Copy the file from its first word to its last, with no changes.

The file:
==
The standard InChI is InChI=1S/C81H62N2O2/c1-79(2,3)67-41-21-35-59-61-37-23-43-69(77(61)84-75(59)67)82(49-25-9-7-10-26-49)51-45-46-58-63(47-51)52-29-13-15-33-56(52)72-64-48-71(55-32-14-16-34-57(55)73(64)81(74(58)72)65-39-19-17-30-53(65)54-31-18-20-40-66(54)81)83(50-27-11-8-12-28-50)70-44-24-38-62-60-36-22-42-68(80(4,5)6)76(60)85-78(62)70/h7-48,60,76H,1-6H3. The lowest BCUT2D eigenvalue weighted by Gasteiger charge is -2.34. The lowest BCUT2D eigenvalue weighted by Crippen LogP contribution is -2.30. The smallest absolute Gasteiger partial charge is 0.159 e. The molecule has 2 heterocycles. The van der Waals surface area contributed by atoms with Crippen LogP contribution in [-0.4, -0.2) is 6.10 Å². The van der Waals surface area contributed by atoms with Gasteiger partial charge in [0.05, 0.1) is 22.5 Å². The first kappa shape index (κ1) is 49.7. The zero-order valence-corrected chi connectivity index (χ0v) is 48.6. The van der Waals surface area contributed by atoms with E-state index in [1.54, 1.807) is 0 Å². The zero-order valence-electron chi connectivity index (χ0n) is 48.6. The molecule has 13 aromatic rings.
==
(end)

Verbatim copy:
The standard InChI is InChI=1S/C81H62N2O2/c1-79(2,3)67-41-21-35-59-61-37-23-43-69(77(61)84-75(59)67)82(49-25-9-7-10-26-49)51-45-46-58-63(47-51)52-29-13-15-33-56(52)72-64-48-71(55-32-14-16-34-57(55)73(64)81(74(58)72)65-39-19-17-30-53(65)54-31-18-20-40-66(54)81)83(50-27-11-8-12-28-50)70-44-24-38-62-60-36-22-42-68(80(4,5)6)76(60)85-78(62)70/h7-48,60,76H,1-6H3. The lowest BCUT2D eigenvalue weighted by Gasteiger charge is -2.34. The lowest BCUT2D eigenvalue weighted by Crippen LogP contribution is -2.30. The smallest absolute Gasteiger partial charge is 0.159 e. The molecule has 2 heterocycles. The van der Waals surface area contributed by atoms with Crippen LogP contribution in [-0.4, -0.2) is 6.10 Å². The van der Waals surface area contributed by atoms with Gasteiger partial charge in [0.05, 0.1) is 22.5 Å². The first kappa shape index (κ1) is 49.7. The zero-order valence-corrected chi connectivity index (χ0v) is 48.6. The van der Waals surface area contributed by atoms with E-state index in [1.54, 1.807) is 0 Å². The zero-order valence-electron chi connectivity index (χ0n) is 48.6. The molecule has 13 aromatic rings.